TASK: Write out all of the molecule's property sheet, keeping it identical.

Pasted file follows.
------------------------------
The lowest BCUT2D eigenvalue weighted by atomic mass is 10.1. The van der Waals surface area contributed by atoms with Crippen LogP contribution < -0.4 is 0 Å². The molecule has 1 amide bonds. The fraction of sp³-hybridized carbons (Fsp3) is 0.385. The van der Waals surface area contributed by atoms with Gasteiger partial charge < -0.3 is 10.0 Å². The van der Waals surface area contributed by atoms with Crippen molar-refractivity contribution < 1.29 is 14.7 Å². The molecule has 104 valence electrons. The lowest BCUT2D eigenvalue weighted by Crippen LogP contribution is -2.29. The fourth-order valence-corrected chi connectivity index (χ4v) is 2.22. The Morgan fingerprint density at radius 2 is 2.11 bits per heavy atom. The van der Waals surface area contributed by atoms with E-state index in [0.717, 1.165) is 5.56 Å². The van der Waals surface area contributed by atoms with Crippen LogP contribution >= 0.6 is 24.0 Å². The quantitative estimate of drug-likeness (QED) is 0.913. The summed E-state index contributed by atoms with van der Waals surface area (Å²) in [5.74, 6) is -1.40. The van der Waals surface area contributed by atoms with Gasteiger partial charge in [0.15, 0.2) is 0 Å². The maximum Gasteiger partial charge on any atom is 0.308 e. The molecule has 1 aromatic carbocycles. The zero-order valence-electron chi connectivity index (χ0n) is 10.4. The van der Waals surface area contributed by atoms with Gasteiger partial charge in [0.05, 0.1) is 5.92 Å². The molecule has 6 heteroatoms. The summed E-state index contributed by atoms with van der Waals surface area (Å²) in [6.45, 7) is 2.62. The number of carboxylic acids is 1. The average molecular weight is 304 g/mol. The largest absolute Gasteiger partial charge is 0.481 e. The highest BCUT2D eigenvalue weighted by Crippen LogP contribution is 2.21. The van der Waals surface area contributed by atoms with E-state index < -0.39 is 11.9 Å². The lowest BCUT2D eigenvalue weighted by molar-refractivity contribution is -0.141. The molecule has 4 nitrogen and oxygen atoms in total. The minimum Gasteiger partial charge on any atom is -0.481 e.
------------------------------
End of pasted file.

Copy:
The lowest BCUT2D eigenvalue weighted by atomic mass is 10.1. The van der Waals surface area contributed by atoms with Crippen LogP contribution < -0.4 is 0 Å². The molecule has 1 amide bonds. The fraction of sp³-hybridized carbons (Fsp3) is 0.385. The van der Waals surface area contributed by atoms with Gasteiger partial charge < -0.3 is 10.0 Å². The van der Waals surface area contributed by atoms with Crippen molar-refractivity contribution < 1.29 is 14.7 Å². The molecule has 104 valence electrons. The lowest BCUT2D eigenvalue weighted by Crippen LogP contribution is -2.29. The fourth-order valence-corrected chi connectivity index (χ4v) is 2.22. The Morgan fingerprint density at radius 2 is 2.11 bits per heavy atom. The van der Waals surface area contributed by atoms with E-state index in [0.717, 1.165) is 5.56 Å². The van der Waals surface area contributed by atoms with Crippen LogP contribution >= 0.6 is 24.0 Å². The quantitative estimate of drug-likeness (QED) is 0.913. The summed E-state index contributed by atoms with van der Waals surface area (Å²) in [5.74, 6) is -1.40. The van der Waals surface area contributed by atoms with Gasteiger partial charge in [0.15, 0.2) is 0 Å². The maximum Gasteiger partial charge on any atom is 0.308 e. The molecule has 1 aromatic carbocycles. The zero-order valence-electron chi connectivity index (χ0n) is 10.4. The van der Waals surface area contributed by atoms with Gasteiger partial charge in [0.05, 0.1) is 5.92 Å². The molecule has 6 heteroatoms. The summed E-state index contributed by atoms with van der Waals surface area (Å²) in [6.45, 7) is 2.62. The number of carboxylic acids is 1. The average molecular weight is 304 g/mol. The largest absolute Gasteiger partial charge is 0.481 e. The highest BCUT2D eigenvalue weighted by Crippen LogP contribution is 2.21. The van der Waals surface area contributed by atoms with E-state index < -0.39 is 11.9 Å². The lowest BCUT2D eigenvalue weighted by molar-refractivity contribution is -0.141. The molecule has 4 nitrogen and oxygen atoms in total. The minimum Gasteiger partial charge on any atom is -0.481 e.